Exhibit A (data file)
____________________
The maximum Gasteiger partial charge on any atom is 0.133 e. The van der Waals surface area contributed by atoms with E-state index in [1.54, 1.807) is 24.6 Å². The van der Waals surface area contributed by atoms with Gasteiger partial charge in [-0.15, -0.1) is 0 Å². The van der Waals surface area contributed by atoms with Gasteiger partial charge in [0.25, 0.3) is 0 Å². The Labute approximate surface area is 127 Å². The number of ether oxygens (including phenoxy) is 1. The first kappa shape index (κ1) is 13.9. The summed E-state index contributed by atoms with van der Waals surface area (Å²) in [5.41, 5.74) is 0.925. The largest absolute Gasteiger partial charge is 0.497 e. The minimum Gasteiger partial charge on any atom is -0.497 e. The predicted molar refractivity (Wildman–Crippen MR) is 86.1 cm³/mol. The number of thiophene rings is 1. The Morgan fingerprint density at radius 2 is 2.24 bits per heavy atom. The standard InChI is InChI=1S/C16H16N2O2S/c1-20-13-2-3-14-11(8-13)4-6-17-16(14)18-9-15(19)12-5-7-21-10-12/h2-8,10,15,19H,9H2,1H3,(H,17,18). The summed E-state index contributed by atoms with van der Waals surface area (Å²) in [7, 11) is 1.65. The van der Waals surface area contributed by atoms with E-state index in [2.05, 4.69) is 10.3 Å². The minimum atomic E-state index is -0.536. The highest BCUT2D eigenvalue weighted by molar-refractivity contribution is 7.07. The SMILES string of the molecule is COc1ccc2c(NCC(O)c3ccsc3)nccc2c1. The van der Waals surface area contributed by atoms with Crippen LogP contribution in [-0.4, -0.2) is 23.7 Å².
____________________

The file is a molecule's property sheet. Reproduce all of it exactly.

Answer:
The maximum Gasteiger partial charge on any atom is 0.133 e. The van der Waals surface area contributed by atoms with E-state index in [1.54, 1.807) is 24.6 Å². The van der Waals surface area contributed by atoms with Gasteiger partial charge in [-0.15, -0.1) is 0 Å². The van der Waals surface area contributed by atoms with Gasteiger partial charge in [0.25, 0.3) is 0 Å². The Labute approximate surface area is 127 Å². The number of ether oxygens (including phenoxy) is 1. The first kappa shape index (κ1) is 13.9. The summed E-state index contributed by atoms with van der Waals surface area (Å²) in [5.41, 5.74) is 0.925. The largest absolute Gasteiger partial charge is 0.497 e. The minimum Gasteiger partial charge on any atom is -0.497 e. The predicted molar refractivity (Wildman–Crippen MR) is 86.1 cm³/mol. The number of thiophene rings is 1. The Morgan fingerprint density at radius 2 is 2.24 bits per heavy atom. The standard InChI is InChI=1S/C16H16N2O2S/c1-20-13-2-3-14-11(8-13)4-6-17-16(14)18-9-15(19)12-5-7-21-10-12/h2-8,10,15,19H,9H2,1H3,(H,17,18). The summed E-state index contributed by atoms with van der Waals surface area (Å²) in [7, 11) is 1.65. The van der Waals surface area contributed by atoms with E-state index in [2.05, 4.69) is 10.3 Å². The minimum atomic E-state index is -0.536. The highest BCUT2D eigenvalue weighted by molar-refractivity contribution is 7.07. The SMILES string of the molecule is COc1ccc2c(NCC(O)c3ccsc3)nccc2c1. The van der Waals surface area contributed by atoms with Crippen LogP contribution in [-0.4, -0.2) is 23.7 Å².